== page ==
Hopefully, you’ll have a job waiting for you when the world begins to return to normal. But many may have to pivot to a completely new line of work for sustenance. Fortunately, there are some steps you can take to try and keep a check coming in.

Your first line of defense is to file for unemployment. Expect that to be a harrowing experience, as offices were overwhelmed with five times the usual number of applicants by mid-March. Many people report that they are unable to contact their local office either online or by phone. Looking at this in another way, here is an opportunity to check if they are hiring. If you have to go to the office to file, be sure and ask if they need help (yes!) and present your resume on the spot.

Second, take that resume around to local stores that are hiring. As of this writing, those include:

Walmart
Kroger and other grocery stores
Amazon
Target
United Parcel Service (UPS)
United States Postal Service (USPS)
2020 Census
FedEx
Trader Joe’s
Aldi
Dominos
Workforce Solutions
Hardee’s
Costco
Instacart

Every store that sells groceries is booming right now, so go to where the money flows. More people are getting groceries delivered. Those who have been drivers in the gig economy may be able to transition to transporting groceries.

Tool for Gig Workers


If you are already working in the gig economy, you may want to use a tool developed by a pair of workers in the gig Workers Collective. “Between the lack of financial security (no sick leave), the number of workers living week to week, and the inability for some workers to take time off due to low income, gig workers are some of the most vulnerable dealing with the COVID-19 outbreak,” the site states.

Workers can connect with each other, help run errands or offer each other emotional support. They can assist each other in filing for benefits, or discuss a pay cut. Access a state-by-state list of resources from the Gig Workers Collective here for links to everything from help with energy bills to food stamps and medications.

State Assistance


For information on what your state is doing to assist civilians, check the National Governor’s Association site.  It has information on helpful programs, as well as travel and other restrictions, school closures, limits on gatherings, etc.

Federal Assistance


Keep tabs on the federal government’s response to the coronavirus outbreak here. The site has links to information for older adults on how to deal with the virus, travel advisories, etc. As for federal relief programs, the bills are coming through weekly, sometimes daily.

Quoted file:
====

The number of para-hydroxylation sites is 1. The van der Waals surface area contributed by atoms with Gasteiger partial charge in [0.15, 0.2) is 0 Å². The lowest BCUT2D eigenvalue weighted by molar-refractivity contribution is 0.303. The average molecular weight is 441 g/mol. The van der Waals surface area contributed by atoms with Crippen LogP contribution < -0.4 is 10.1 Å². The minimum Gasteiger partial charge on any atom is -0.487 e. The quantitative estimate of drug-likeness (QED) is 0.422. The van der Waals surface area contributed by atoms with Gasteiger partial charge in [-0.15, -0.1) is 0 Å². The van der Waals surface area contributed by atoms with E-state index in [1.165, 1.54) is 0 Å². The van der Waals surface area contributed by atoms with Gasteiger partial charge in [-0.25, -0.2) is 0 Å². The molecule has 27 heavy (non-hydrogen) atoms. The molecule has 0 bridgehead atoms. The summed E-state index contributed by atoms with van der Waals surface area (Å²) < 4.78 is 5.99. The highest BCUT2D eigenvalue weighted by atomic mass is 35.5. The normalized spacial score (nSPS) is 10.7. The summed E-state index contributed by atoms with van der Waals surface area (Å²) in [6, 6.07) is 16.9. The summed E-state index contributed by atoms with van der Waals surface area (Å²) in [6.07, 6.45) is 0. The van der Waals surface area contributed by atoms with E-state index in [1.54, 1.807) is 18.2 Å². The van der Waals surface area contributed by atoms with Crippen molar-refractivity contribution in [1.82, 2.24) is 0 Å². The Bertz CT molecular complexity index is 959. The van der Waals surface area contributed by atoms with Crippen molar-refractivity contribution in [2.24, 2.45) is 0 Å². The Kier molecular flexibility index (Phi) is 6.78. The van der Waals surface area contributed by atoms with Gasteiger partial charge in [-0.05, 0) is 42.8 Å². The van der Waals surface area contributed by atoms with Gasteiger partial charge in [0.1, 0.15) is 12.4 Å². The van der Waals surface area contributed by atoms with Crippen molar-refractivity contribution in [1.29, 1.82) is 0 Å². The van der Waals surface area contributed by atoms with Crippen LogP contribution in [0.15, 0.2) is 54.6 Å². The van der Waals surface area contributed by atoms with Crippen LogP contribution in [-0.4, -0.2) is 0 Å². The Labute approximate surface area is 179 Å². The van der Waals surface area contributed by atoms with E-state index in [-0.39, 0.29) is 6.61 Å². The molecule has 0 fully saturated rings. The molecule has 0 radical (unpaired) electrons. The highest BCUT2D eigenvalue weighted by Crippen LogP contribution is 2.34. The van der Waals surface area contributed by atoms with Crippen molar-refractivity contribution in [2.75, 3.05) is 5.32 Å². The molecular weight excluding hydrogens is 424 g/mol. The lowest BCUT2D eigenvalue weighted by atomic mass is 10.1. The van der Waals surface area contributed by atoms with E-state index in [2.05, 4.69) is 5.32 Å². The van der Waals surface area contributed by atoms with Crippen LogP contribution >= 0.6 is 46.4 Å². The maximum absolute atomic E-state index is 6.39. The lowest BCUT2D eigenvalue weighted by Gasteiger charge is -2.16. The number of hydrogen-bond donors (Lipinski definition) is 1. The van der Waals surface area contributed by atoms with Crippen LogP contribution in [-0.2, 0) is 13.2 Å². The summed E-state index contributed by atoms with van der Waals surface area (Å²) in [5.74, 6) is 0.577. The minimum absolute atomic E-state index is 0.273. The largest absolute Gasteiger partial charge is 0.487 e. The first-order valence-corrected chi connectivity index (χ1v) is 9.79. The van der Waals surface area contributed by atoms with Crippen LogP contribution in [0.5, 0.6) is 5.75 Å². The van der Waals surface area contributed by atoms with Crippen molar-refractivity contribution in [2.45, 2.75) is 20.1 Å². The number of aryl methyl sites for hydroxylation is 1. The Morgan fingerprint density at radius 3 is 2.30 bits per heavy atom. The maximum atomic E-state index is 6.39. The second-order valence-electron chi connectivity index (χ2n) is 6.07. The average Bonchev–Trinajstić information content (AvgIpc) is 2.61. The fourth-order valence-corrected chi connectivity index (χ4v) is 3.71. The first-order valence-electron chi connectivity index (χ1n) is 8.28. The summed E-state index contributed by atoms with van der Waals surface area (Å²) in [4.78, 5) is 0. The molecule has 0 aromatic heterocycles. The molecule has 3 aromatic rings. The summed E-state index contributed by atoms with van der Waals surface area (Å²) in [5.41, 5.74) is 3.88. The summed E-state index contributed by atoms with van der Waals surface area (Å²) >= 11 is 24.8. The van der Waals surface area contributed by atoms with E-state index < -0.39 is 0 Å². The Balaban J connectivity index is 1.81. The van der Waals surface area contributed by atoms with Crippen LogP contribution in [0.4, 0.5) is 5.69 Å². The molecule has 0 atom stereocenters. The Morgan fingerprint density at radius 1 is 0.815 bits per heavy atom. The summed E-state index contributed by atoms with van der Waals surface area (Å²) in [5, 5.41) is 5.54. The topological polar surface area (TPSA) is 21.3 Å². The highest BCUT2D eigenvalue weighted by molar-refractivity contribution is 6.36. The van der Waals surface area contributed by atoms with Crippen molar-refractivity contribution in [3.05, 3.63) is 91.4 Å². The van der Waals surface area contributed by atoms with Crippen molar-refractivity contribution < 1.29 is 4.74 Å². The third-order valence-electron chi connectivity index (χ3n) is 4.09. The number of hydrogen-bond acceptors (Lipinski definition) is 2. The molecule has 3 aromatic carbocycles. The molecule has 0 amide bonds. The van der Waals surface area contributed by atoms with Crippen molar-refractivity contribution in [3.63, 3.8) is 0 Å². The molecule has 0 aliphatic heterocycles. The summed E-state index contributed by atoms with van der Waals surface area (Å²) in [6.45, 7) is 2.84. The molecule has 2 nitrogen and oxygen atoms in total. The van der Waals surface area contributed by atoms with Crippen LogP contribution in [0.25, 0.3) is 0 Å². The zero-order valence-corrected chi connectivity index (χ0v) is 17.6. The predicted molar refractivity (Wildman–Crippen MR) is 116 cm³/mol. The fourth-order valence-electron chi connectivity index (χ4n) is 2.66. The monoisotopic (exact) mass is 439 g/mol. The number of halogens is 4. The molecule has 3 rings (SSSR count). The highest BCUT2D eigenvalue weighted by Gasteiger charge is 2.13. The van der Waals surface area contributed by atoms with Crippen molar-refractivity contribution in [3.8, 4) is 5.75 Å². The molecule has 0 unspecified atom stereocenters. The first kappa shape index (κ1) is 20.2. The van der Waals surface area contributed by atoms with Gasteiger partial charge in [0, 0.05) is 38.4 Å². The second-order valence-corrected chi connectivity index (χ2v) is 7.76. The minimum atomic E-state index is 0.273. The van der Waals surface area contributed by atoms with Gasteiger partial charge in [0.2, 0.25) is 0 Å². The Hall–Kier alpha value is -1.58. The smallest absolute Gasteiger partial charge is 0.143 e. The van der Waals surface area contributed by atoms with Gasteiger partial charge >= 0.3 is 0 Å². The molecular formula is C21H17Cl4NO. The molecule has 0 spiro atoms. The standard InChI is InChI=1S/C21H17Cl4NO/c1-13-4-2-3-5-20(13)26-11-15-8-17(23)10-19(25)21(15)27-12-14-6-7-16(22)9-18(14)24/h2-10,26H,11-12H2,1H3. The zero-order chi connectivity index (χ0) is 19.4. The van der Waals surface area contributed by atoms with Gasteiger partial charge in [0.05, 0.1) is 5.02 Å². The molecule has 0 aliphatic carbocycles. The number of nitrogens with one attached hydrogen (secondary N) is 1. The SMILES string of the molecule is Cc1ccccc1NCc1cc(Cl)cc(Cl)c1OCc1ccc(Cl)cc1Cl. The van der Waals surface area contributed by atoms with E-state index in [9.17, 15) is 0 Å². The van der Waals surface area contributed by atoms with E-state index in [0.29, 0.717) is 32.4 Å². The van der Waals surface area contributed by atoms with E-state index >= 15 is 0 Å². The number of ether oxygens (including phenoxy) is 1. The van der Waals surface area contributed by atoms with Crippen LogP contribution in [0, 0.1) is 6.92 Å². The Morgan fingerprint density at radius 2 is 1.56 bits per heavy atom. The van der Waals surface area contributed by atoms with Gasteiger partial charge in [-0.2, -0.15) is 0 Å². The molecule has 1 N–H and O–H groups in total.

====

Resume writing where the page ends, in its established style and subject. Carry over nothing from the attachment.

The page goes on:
Small Business Programs (Useful for Individuals too)


Forbes is keeping a list of COVID-19 epidemic relief programs for small business owners. With a comprehensive list of local, state, and federal programs. Check it to find out about tax filing and payment extensions, disaster-area loans, eviction moratoriums and more. The format explains the program, covers who is eligible, and gives directions on how/where to apply.

Plenty of people have limited transportation, health concerns, family members who need them and a host of other barriers to changing jobs. A sudden, massive influx of unemployed people will be looking to change jobs or temporarily fill in while their place of employment is shuttered. It is going to be rough for a while, and no one knows when the economic onslaught will be over for sure. But we can look to success stories in places like China for encouragement that it will abate. Help your neighbor, keep yourself safe and we will get through these very difficult times.

Click below for the other articles in the March 2020 Senior Spirit


Health – Boosting Immunity in the Age of COVID-19

Sources:


Blog posting provided by Society of Certified Senior Advisors




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Thursday, March 19, 2020

Are COVID-19 Antivirals Almost Here?



Several treatments for coronavirus are in testing or have been used on patients, but drawbacks remain. 


Coronavirus won’t go away now that it’s here. High-risk people including older adults and those with underlying diseases, especially those involving the heart and lungs, are particularly anxious to hear that there is more than Tylenol and Gatorade to alleviate symptoms. Thus far, no drugs or vaccines are approved to treat the coronavirus. A worldwide effort is underway to find something that stops the disease. Here are a few possible candidates:

Favipiravir (Avigan). This Japanese drug, already in use to treat the flu, appears somewhat effective at mitigating coronavirus as well. It was used on 340 people in Wuhan and Shenzhen, says Zhang Xinmin, of China’s science and technology ministry. “It has a high degree of safety and is clearly effective in treatment,” Zhang reports.

The results are encouraging. Patients given the drug got a negative virus test a median of four days later, instead of 11 days later for a group not given the drug. In the same group, 91% of patients taking the drug demonstrated improved lung conditions on X-rays, compared with only 62% of those not on the drug. Additionally, the drug seemed to shorten the course of the disease, from 4.2 days for those who didn’t take it to 2.5 days for those who did. The Chinese trial was non peer-reviewed.

The antiviral drug is manufactured in China (like many American pharmaceuticals) for developer Fujifilm Toyama Chemical. It got approval as an experimental treatment for COVID-19 back in February.

However, there is a drawback. Patients with severe symptoms don’t respond as well as those with milder signs of the disease."We've given Avigan to 70 to 80 people, but it doesn't seem to work that well when the virus has already multiplied," says a source from the Japanese Health Ministry on background to the Mainichi Shimbun newspaper. No results are yet available from ongoing trials in Japan.